Art of hope: Celebrating the teaching and activism of Corita Kent

Corita Kent
Corita Kent. Courtesy of Corita Art Center.
Corita Kent exhibit
Corita Kent Exhibit Intern
Malia Reid, gallery student intern, assisted in hanging the Corita Kent show and is organizing 'Art Friday' happenings for students at the gallery.

“It is a huge danger to pretend awful things do not happen. But you need enough hope to keep on going. I am trying to make hope.”
- Corita Kent

A significant artist, beloved educator, and joyous revolutionary, Corita Kent (1918–1986) forged her own path from a religious sister and art teacher at Immaculate Heart College in Los Angeles to appearing on the cover of Newsweek Magazine in 1967. Now, the latest exhibition at Cowell College’s Eloise Pickard Smith Gallery, "A Sign of Hope: The Art and Teaching of Corita Kent," reintroduces an artist who challenged societal norms and championed hope and love.

“A Sign of Hope” is the final installment in the Eloise Pickard Smith Gallery’s three-part series honoring women artists and activists. This is the second exhibition of Corita’s work at UC Santa Cruz. The first was curated by Eloise Pickard Smith, the gallery’s founder and namesake, in 1966 at the UC Santa Cruz Field House.

Co-curated by long-time friends, former Immaculate Heart students, and fellow UC Santa Cruz alums, Sheilah Lynch (Cowell ‘73) and Ziggy Rendler Bregman (Porter ‘73), the exhibition features over 40 artworks sourced from colleagues, friends, and members of the Immaculate Heart community, who were personally connected to Corita.

“Each piece carries with it a story or memory of Corita as a mentor or a source of inspiration, representing different periods from her creative life,” said Rendler-Bregman.

Rendler-Bregman and Lynch also contributed ephemera, including letters and artifacts, collected over the years from Corita’s life as a student, teacher, and head of the art department at Immaculate Heart College, as well as objects from her compelling art career after she left teaching and religious life in 1968.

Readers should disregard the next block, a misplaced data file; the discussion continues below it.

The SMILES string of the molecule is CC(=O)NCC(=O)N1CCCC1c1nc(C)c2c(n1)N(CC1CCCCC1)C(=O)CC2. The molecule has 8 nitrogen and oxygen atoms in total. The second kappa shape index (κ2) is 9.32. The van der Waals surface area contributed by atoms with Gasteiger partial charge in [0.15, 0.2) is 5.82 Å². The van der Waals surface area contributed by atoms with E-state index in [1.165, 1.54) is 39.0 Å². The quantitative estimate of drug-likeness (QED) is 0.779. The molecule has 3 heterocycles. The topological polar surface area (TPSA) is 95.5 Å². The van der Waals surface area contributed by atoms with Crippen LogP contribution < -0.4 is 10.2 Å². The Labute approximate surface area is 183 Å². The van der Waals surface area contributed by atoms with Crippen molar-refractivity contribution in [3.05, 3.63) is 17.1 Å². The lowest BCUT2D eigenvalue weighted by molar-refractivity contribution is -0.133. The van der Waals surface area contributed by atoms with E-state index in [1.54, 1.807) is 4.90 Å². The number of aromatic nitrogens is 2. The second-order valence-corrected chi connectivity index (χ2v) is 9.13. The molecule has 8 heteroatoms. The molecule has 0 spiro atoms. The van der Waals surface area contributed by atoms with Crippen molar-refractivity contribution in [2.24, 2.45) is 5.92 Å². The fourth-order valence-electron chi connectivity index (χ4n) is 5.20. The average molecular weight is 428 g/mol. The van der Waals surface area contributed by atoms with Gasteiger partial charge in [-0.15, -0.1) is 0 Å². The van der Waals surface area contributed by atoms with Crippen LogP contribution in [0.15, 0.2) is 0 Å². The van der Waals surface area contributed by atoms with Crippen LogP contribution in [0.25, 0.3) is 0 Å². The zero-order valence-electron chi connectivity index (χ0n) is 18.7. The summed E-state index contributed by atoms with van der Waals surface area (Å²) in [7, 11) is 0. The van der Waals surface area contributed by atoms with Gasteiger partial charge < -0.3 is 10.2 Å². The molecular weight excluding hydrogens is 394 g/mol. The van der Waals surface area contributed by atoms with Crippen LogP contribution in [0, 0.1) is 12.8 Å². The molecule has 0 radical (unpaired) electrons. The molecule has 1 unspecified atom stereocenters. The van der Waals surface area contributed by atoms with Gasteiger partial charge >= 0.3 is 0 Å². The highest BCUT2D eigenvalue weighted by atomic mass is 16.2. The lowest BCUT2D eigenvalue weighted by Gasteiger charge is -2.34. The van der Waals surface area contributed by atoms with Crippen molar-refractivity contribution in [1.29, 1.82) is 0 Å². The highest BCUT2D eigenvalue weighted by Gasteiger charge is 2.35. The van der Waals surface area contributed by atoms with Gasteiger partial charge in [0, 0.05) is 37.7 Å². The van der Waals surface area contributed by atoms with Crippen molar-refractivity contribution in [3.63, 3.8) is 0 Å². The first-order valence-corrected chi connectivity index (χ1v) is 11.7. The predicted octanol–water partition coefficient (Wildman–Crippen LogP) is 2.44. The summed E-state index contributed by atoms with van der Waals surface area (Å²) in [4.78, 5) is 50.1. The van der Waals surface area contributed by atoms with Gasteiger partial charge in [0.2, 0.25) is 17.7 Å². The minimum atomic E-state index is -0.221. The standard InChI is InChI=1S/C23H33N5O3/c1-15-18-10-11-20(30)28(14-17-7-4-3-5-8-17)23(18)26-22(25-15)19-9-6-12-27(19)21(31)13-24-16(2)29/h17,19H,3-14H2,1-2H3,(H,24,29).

“Corita’s art was new and radical. And still feels very spirited and very much alive,” said Rendler-Bregman. “I'm seeing these students today who are desperate for things to be right, for there to be equity, for there to be justice. How do you absorb what's going on in a world that is so disturbing? I think Corita believed that if an artist can touch some joy in us, some hope in us, we can carry on. Her art is grounded in this truth.” Born Frances Elizabeth Kent, Corita entered the Immaculate Heart of Mary order in 1936 at 18 years old. Earning a bachelor’s and eventually a master’s degree, Corita was a talented and charismatic teacher who taught art for over two decades at Immaculate Heart College in Hollywood, from 1947 to 1968.

Guided by her belief that everyone is an artist, Corita asked her students to see the everyday world with fresh eyes using a finder – a simple piece of cardboard with a rectangular cutout. Through this lens, she challenged them to embrace their creative spirit and find inspiration in the everyday. Corita also asked her students to follow her ‘rules’ of the art department, such as “Find a place you can trust and then try trusting it for a while” and “We are breaking all the rules, even our own rules.” Her teachings emphasized the importance of experimentation and breaking boundaries in art.

With bold, vibrant colors, stamped typography, and cutting social commentary, Corita’s silkscreen artwork, known as serigraphs, became renowned nationwide. Over her lifetime, she participated in over 230 shows across the country, including her notable show at UC Santa Cruz. Additionally, she undertook many prestigious commissions such as designing the iconic U.S. postage stamp, LOVE with her iconic rainbow splash and calligraphy which sold 700 million copies. She transformed a 150-foot gas tank in Boston with a rainbow. Corita’s influential teachings were compiled in a book, “Learning by Heart: Teachings to Free the Creative Spirit,” published in 1989, three years after her death from cancer.

In her lifetime, Corita produced nearly 800 serigraphs and established herself as a household name. In recent years, her artwork has been rediscovered and celebrated by major museums and institutions. She will be featured in this year’s 2024 Venice Biennial.

“In all of her art, the word hope appears frequently,” said Lynch. “Despite all of the tragedy and negativity in our world, she was optimistic that things could change, that people would look anew. We hope that students, who may be encountering her work for the first time, will come and see her work, and feel encouraged to have hope.”

The gallery hosted an opening reception on Sunday, April 7 and will hold an alumni reception on April 12, from 3–5 p.m. (Register here). Additionally, every Friday, there will be student-led art activities inspired by Corita’s work, providing an opportunity for art making and creating; more information is available on the Eloise Pickard Smith Gallery website.